Wednesday, 14 December 2011


Another Christmas on the horizon and another year almost gone - I hope 2011 has been kind to you and yours. I send you seasonal greetings and my best wishes for a peaceful and happy year to come. Although the news is full of doom and gloom, we must make the best of it. Austerity is not necessarily all bad – it makes us appreciate things money cannot buy.

This past year has been a more than eventful 365 days. My second book, dedicated to the WAAF of the Filter Rooms of Fighter Command was published initially in an exclusive limited soft back edition in January by Candy Jar Books of Cardiff. This is a young company run by Shaun and Justin, two enterprising young men with media and photographic backgrounds. On my 90th birthday, it was launched as a hard back edition at RAF St. Athan. That day I shared my birthday with the Commanding Officer, Wing Commandeer Williams, the only difference being that he was half my age and twice my height!

We toured the camp in a jeep called Queenie, designed like a Popemobile for our Queen when she toured Berlin for the first time. Then we inspected the troops on the Parade Ground and finally in the Mess were presented with two enormous birthday cakes, decorated with the RAF insignia, to be cut up and shared with the RAF, MOD and local council representatives – a memorable day and all of which was filmed by HTV and shown on the evening news. The following weekend I was taken to meet the Air Officer commanding the whole of the RAF in Wales at the Swansea Air Show. The following day, the first sunny one in weeks, I held a party for fifty-six friends in the garden of Picquets – it was great to welcome them all.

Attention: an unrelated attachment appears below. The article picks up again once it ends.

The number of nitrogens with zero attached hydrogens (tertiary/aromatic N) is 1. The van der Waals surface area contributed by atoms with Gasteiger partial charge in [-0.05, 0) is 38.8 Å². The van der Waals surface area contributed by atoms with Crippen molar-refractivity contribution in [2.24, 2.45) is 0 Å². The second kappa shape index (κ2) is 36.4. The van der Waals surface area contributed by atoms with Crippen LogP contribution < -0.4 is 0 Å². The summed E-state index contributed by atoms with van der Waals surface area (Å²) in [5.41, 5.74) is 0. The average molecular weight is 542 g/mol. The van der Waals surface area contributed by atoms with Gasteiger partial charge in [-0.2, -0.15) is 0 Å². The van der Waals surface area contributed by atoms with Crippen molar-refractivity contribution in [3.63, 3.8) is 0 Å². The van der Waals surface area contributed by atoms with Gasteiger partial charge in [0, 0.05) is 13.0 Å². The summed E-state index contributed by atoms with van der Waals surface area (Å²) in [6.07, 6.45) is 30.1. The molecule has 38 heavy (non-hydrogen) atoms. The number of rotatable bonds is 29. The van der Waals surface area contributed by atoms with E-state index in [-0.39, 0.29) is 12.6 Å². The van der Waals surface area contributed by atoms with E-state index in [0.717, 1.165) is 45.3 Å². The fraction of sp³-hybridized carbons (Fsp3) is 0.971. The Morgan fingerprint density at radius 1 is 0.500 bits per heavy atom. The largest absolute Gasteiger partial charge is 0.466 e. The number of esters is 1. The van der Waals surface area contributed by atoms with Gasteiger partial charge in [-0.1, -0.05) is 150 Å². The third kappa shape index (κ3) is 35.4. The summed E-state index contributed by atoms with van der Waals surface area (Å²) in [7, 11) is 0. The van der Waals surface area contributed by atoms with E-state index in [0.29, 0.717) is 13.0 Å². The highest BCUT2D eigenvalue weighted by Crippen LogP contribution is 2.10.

Candy Jar are great publicists and this has led to so many activities. I have given twenty-six talks to varying groups, ranging from a wonderful class of eight year olds in a Primary school in Barry to a bunch of Radio Hams; and from Bletchley Manor, where I was presented with the Freedom of Bletchley and a veterans badge as a member of a Bletchley outstation, to Rotary clubs and Cardiff University. I have enjoyed them all.

I was invited to the St. David’s Day dinner in the City Hall in Cardiff and then honoured with a visit to my house by the First Minister of Wales, Carwyn Jones who wanted to view the Filter Room film of a watch at Fighter Command HQ, taken in November 1943. There have been several interviews with both BBC TV and Radio and ITV but the most interesting was the invitation to appear on BBC Breakfast on September 7th. I have always been a fan of this show and was delighted to meet Bill Turnbull and Chris Hollins. Sadly Sian was not on that day but I met Louise. I even received a passing nod from Craig Revel Horwood! Wales’ answer to Terry Wogan, Roy Noble has invited me twice to be on his show and I am due there again for the radio broadcast on Christmas Day – obviously recorded beforehand.